Five Leaves Left / Bryter Layter / Pink Moon /
Way to Blue: An Introduction to Nick Drake
First Appeared at The Music Box, August 2003, Volume 10, #8
Written by John Metzger
Nick Drake passed away in 1974 after releasing just three albums. Though each was a gem, Drake never achieved the level of success that he deserved or desired. Even a new generation of musicians, including Sondre Lerche, Belle & Sebastian, and Duncan Sheik, have failed to draw attention to Drake’s music, leaving it to an artist’s nightmare — a television commercial — to do the deed. No matter, at least the task was accomplished, prompting Drake’s masterful catalog to be digitally remastered and reissued — his three albums and a best-of compilation were released in May, while a rarities collection and a box set Fruit Tree, which contains everything he ever recorded, will be re-released within the next year. In any event, perhaps now, in hindsight, Drake’s albums will be recognized for the brilliance contained therein.
Originally issued in 1969, Drake’s Five Leaves Left was as promising a debut as any. Fairport Convention’s Richard Thompson — who discovered Drake and introduced him to producer Joe Boyd — adds country-tinged electric guitar to the opening Time Has Told Me, but it’s Drake’s poetic lyrics and sweetly sorrowful melodies that truly shine. His understated arrangements — much like those of Donovan — provide the perfect accompaniment for wispy vocals that soar dreamily above the delicate dance of acoustic guitar, congas, and strings. Time Has Told Me lends much to Simon & Garfunkel’s Bridge over Troubled Water, and there’s a bit of give-and-take between Drake, Pink Floyd, and David Crosby that floats throughout the album, too. The strings frequently borrow from The Beatles — most notably Eleanor Rigby — and they stream like gentle tears around the words that drift from Drake’s lips. Each track is a masterpiece meant for candlelit evenings spent alone in quiet reflection, and each song — be it the desperation of life outlined on Day Is Done or the hopeful ache contained within Cello Song’s softly rolling groove — is meant to be heard by those cloaked in darkness but searching for the light.
Drake’s 1970 follow-up Bryter Layter wasn’t quite as melancholic as Five Leaves Left, and for a moment, it seemed as if the poet had pulled himself out of his perpetually depressed state of mind. For this outing, Drake’s lyrics occasionally allow small rays of sunlight to gleam upon the surface of his songs, and this not only is upheld but also is amplified by the lighter air of the music, which once again was produced by Joe Boyd. Hazey Jane II — a song that has fueled much of Belle & Sebastian’s work, though the glorious swoon of Northern Sky runs a close second — is downright bubbly jazz-pop on which Richard Thompson reprises his complimentary country-tinged guitar role, while a smattering of Bacharachian horns twitters about the upbeat percussive groove. The sound of a string section lovingly floats above At the Chime of a City Clock as a saxophone soars through its center, and piano gracefully supports the yearning in One of These Things First. Though a hint of sadness is still present throughout Bryter Layter, this time it is cloaked within the cloudless hope for a better future, making the album Drake’s most accessible outing.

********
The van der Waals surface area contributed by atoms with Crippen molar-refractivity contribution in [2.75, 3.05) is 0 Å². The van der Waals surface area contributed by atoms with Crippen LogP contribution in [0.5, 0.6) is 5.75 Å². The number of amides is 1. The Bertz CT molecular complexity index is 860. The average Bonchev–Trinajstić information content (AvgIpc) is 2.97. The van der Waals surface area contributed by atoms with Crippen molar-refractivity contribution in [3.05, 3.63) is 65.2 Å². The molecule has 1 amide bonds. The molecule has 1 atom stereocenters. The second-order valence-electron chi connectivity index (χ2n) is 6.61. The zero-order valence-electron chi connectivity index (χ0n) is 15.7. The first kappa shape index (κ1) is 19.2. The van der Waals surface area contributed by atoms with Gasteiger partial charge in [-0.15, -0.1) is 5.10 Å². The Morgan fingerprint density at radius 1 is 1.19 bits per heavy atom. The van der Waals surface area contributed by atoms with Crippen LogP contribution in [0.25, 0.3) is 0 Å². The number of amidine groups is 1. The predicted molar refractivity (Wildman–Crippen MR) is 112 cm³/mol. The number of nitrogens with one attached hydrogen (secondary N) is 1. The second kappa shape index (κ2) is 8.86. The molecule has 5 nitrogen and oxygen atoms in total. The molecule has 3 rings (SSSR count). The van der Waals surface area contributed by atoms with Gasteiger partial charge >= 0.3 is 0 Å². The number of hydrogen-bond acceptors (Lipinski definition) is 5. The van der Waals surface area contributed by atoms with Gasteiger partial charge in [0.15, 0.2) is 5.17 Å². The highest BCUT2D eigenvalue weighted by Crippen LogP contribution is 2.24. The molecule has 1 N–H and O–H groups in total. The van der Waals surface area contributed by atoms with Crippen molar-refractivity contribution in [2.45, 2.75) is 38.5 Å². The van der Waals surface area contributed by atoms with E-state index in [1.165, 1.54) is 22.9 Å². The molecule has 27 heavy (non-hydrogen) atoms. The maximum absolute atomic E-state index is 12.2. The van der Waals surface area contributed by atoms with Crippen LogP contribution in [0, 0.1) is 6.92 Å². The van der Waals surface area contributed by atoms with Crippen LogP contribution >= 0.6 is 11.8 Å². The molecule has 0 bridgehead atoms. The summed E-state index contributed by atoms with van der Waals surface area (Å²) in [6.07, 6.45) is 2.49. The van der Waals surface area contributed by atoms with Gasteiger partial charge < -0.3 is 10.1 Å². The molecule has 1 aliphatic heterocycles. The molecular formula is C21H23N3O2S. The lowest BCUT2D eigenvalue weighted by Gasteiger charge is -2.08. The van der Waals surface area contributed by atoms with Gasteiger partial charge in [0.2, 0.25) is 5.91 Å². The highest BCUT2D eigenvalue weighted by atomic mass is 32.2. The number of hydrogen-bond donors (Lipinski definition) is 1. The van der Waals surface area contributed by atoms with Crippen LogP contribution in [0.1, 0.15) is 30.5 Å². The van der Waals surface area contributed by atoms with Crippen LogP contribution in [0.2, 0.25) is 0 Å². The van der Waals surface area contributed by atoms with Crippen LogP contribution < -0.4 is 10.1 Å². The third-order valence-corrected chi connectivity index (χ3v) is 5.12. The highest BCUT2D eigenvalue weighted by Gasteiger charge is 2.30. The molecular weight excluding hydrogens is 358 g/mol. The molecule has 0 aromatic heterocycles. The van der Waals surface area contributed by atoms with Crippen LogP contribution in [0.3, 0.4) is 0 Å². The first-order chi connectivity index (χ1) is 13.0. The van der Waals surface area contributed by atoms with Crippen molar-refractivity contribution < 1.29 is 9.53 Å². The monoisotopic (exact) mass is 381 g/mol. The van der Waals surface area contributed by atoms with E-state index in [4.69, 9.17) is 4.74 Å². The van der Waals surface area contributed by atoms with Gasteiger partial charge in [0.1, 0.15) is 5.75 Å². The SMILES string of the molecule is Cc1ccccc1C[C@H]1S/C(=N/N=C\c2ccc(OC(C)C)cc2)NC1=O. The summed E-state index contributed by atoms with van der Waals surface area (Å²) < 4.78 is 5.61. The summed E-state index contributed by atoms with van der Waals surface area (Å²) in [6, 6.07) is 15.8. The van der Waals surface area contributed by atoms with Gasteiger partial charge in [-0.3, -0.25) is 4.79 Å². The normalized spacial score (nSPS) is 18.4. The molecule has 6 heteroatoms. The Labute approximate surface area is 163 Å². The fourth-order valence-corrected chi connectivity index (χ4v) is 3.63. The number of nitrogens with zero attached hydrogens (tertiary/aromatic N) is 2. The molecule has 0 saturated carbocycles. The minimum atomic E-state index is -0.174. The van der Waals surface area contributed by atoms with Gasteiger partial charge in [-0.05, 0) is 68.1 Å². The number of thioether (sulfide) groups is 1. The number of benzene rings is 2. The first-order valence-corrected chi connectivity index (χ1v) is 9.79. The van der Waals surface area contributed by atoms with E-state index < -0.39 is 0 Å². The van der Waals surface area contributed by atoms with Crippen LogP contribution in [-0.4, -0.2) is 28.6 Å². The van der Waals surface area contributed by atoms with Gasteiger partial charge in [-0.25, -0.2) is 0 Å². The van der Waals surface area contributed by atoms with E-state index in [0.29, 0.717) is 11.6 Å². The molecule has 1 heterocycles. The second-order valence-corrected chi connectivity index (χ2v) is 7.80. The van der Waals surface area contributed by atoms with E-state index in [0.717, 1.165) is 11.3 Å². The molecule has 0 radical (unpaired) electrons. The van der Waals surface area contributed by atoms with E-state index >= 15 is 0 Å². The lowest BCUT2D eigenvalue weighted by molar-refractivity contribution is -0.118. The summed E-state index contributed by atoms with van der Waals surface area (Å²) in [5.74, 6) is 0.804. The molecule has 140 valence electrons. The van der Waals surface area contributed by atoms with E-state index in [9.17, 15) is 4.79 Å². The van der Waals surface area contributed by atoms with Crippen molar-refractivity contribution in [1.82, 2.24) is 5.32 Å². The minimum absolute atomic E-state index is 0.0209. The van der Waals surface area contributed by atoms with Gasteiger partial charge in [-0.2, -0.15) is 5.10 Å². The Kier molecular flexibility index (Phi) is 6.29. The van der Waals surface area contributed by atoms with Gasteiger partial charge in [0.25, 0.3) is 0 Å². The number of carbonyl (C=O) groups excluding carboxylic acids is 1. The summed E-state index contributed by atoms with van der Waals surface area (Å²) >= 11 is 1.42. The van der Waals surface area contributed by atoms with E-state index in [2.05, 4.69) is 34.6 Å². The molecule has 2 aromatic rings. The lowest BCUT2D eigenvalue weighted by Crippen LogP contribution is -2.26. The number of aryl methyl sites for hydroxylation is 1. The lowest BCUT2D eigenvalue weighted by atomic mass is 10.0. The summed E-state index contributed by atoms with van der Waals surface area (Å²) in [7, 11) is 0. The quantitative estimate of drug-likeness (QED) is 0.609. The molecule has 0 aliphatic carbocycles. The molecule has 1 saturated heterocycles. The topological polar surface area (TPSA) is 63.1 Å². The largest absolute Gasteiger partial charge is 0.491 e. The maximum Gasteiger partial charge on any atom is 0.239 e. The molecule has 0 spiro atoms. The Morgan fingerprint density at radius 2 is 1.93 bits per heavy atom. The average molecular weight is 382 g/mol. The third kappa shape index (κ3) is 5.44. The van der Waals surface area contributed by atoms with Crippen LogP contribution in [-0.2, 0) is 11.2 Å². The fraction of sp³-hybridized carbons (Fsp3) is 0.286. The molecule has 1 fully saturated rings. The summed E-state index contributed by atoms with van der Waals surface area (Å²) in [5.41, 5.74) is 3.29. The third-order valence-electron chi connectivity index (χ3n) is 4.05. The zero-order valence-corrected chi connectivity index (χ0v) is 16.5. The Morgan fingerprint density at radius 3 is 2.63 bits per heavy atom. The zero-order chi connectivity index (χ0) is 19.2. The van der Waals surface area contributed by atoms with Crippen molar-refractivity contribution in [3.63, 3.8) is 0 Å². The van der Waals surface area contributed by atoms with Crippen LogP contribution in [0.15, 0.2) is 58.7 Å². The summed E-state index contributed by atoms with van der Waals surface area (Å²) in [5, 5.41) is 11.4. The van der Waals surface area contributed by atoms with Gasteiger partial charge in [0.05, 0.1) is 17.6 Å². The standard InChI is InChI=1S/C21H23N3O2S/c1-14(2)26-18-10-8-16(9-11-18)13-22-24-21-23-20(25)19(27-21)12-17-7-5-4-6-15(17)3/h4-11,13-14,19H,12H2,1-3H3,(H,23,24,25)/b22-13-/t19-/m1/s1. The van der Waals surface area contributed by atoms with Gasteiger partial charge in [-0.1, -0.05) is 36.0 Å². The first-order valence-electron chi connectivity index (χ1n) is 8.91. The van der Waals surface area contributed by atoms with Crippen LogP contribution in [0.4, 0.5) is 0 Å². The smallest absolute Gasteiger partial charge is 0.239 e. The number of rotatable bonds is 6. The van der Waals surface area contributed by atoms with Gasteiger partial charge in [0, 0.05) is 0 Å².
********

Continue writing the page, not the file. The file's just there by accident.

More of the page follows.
Unfortunately, neither of Drake’s first two albums sold very well, and following the release of Bryter Layter, the artist plunged into a horribly debilitating depression. He never cared all that much for performing live, preferring his reclusive lifestyle to anything remotely social, and by the time of Pink Moon’s recording, Drake truly was at the end of his rope, unable to walk, talk, write, or sing. Nevertheless, over the course of two nights, he managed to find the courage and the strength to piece together the eleven songs that became his final album. Oddly enough, the title track gained him the most attention when thirty years later it was utilized for the unlikely purpose of selling automobiles, especially given the entire effort was a dark excursion through the mind of a troubled soul. Accompanying himself on guitar and piano, Pink Moon was as stark and solitary as one could possibly get. Rather than be unlistenable fare, however, the suite is eerily compelling, containing song after song of both breathtaking beauty and haunted sorrow, its raw emotion and naked vulnerability laid bare against the calm resignation in Drake’s mellowed voice. It proved to be a fittingly prescient farewell — Drake would accidentally overdose on antidepressants a few years later, leaving behind a body of work that others would mine endlessly for clues that his death was actually a suicide. It doesn’t really matter how or why Drake died. His music was pure art, straight from his heart and mind with far more purity than most musicians could ever hope to muster.
The compilation Way to Blue: An Introduction to Nick Drake achieves exactly what its name implies, collecting 16 tracks from Drake’s 3 studio albums as well as his rarities set. While Way to Blue is wonderfully sequenced and provides a superb overview of his brilliant career, it’s a far better investment to purchase the complete releases. They truly are that good, standing quite well on their own merit and containing absolutely no filler.
Five Leaves Left —
Bryter Layter —
Pink Moon —
Way to Blue: An Introduction to Nick Drake —
Five Leaves Left is available from Barnes & Noble.
To order, Click Here!
Bryter Layter is available from Barnes & Noble.
To order, Click Here!
Pink Moon is available from Barnes & Noble.
To order, Click Here!
Way to Blue: An Introduction to Nick Drake is available
from Barnes & Noble. To order, Click Here!
1 Star: Pitiful
2 Stars: Listenable
3 Stars: Respectable
4 Stars: Excellent
5 Stars: Can't Live Without It!!
Copyright © 2003 The Music Box